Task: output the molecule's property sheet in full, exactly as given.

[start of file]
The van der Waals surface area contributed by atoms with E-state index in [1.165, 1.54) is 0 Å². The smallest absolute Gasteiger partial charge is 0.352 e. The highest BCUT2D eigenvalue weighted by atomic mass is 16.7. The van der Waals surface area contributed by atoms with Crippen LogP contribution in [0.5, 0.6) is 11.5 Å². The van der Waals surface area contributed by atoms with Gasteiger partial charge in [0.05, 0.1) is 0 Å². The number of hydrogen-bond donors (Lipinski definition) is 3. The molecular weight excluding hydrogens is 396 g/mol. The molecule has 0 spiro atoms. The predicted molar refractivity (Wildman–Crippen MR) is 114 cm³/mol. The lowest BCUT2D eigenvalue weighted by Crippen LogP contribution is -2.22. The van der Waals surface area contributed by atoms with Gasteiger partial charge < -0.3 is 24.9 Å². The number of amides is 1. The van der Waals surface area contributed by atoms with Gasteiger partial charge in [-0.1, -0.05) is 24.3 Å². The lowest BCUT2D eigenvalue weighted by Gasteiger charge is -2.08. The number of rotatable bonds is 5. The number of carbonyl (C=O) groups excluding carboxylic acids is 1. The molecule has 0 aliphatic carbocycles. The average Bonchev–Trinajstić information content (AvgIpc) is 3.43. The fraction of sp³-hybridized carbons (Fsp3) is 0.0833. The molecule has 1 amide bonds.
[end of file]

The van der Waals surface area contributed by atoms with E-state index in [1.165, 1.54) is 0 Å². The smallest absolute Gasteiger partial charge is 0.352 e. The highest BCUT2D eigenvalue weighted by atomic mass is 16.7. The van der Waals surface area contributed by atoms with Crippen LogP contribution in [0.5, 0.6) is 11.5 Å². The van der Waals surface area contributed by atoms with Gasteiger partial charge in [0.05, 0.1) is 0 Å². The number of hydrogen-bond donors (Lipinski definition) is 3. The molecular weight excluding hydrogens is 396 g/mol. The molecule has 0 spiro atoms. The predicted molar refractivity (Wildman–Crippen MR) is 114 cm³/mol. The lowest BCUT2D eigenvalue weighted by Crippen LogP contribution is -2.22. The van der Waals surface area contributed by atoms with Gasteiger partial charge < -0.3 is 24.9 Å². The number of amides is 1. The van der Waals surface area contributed by atoms with Gasteiger partial charge in [-0.1, -0.05) is 24.3 Å². The lowest BCUT2D eigenvalue weighted by Gasteiger charge is -2.08. The number of rotatable bonds is 5. The number of carbonyl (C=O) groups excluding carboxylic acids is 1. The molecule has 0 aliphatic carbocycles. The average Bonchev–Trinajstić information content (AvgIpc) is 3.43. The fraction of sp³-hybridized carbons (Fsp3) is 0.0833. The molecule has 1 amide bonds.